Following are the opening remarks by the Chief Superintendent of Police Public Relations Branch, Mr Hui Chun-tak, at the press conference today (October 29):
In the past few days, Police have repeatedly expressed our concerns over the open defiance of court Injunction Order and the prolonged illegal occupation of roads. The Hong Kong Bar Association released a statement yesterday to express their dismay about recent calls for open disobedience of injunctions granted by the Court in relation to the occupation of certain areas in Mong Kok and Admiralty. The Association stated that, while judgment is pending as to whether the injunction shall be continued or discharged, members of the public shall obey the injunction before or until an order is set aside. Open defiance of court order erodes the rule of law and would drag our society into a sense of lawlessness and this has gone beyond reasonable tolerance of the society.
In fact, the continuous illegal occupation and blockage of roads across the territory poses severe threat to our most treasured value of the rule of law. The current deliberate disobedience of court order further undermines the rule of law creating an unimaginable impact upon our society. No one shall go above the rule of law irrespective of the grounds. The public in general will suffer if the rule of law is hampered.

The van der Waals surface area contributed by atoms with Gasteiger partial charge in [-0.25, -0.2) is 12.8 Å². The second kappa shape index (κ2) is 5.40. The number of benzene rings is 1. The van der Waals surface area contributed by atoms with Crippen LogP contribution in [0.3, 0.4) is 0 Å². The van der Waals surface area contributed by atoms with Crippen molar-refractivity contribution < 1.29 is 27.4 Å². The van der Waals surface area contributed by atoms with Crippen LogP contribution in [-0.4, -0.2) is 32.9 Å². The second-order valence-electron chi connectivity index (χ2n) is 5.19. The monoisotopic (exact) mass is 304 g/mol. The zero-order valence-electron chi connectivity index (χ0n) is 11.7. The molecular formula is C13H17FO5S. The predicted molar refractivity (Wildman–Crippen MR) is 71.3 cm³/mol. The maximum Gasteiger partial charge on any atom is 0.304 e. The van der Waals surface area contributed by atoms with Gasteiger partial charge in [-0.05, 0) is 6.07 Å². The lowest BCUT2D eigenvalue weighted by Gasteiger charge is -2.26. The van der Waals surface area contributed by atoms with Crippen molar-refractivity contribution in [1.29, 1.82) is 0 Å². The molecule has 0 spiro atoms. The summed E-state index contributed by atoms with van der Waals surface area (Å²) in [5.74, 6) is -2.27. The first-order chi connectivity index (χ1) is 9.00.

Some believe that further academic discussion is required to ascertain the relationship between the current civil disobedience and the rule of law. However, I must point out that the prolonged occupation and blockage of roads is obviously unlawful. There is no reason or excuse which could justify the violation of a court order, which in reality adversely affects the rule of law. There is no doubt that the daily lives and livelihood of the citizens are really affected in the past month. The general public are forced to endure different degree of interference arising from the illegal occupation. They also have to unnecessarily bear the risk of confrontations and crimes that are associated with the illegal road blockages across the territory. There should be a prompt end to all the illegal occupations. I urge the initiators and organizers of the occupy movement to demonstrate their courage in taking up responsibility and to show respect to the rule of law, by calling an end to the illegal occupation.